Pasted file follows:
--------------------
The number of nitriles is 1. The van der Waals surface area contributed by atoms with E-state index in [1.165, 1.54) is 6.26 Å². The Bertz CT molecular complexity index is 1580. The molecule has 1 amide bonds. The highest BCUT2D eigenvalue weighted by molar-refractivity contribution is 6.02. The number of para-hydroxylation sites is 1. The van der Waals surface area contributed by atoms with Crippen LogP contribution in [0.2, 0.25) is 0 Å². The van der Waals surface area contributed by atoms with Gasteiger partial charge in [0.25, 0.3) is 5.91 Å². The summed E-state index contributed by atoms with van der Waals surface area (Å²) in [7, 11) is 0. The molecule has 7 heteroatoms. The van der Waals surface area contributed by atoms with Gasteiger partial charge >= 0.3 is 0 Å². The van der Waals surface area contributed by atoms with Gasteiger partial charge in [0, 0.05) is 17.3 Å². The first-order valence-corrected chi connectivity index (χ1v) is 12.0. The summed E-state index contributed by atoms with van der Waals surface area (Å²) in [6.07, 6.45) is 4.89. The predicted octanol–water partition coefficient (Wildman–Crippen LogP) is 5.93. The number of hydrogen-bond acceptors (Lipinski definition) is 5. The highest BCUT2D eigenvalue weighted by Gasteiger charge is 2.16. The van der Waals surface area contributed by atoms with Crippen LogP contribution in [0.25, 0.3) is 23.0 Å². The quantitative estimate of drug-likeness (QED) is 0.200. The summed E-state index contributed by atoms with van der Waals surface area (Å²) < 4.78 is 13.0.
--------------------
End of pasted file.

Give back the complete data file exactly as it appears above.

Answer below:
The number of nitriles is 1. The van der Waals surface area contributed by atoms with E-state index in [1.165, 1.54) is 6.26 Å². The Bertz CT molecular complexity index is 1580. The molecule has 1 amide bonds. The highest BCUT2D eigenvalue weighted by molar-refractivity contribution is 6.02. The number of para-hydroxylation sites is 1. The van der Waals surface area contributed by atoms with Crippen LogP contribution in [0.2, 0.25) is 0 Å². The van der Waals surface area contributed by atoms with Gasteiger partial charge in [0.25, 0.3) is 5.91 Å². The summed E-state index contributed by atoms with van der Waals surface area (Å²) in [7, 11) is 0. The molecule has 7 heteroatoms. The van der Waals surface area contributed by atoms with Gasteiger partial charge >= 0.3 is 0 Å². The van der Waals surface area contributed by atoms with Gasteiger partial charge in [0, 0.05) is 17.3 Å². The first-order valence-corrected chi connectivity index (χ1v) is 12.0. The summed E-state index contributed by atoms with van der Waals surface area (Å²) in [6.07, 6.45) is 4.89. The predicted octanol–water partition coefficient (Wildman–Crippen LogP) is 5.93. The number of hydrogen-bond acceptors (Lipinski definition) is 5. The highest BCUT2D eigenvalue weighted by Gasteiger charge is 2.16. The van der Waals surface area contributed by atoms with Crippen LogP contribution in [0.25, 0.3) is 23.0 Å². The quantitative estimate of drug-likeness (QED) is 0.200. The summed E-state index contributed by atoms with van der Waals surface area (Å²) < 4.78 is 13.0.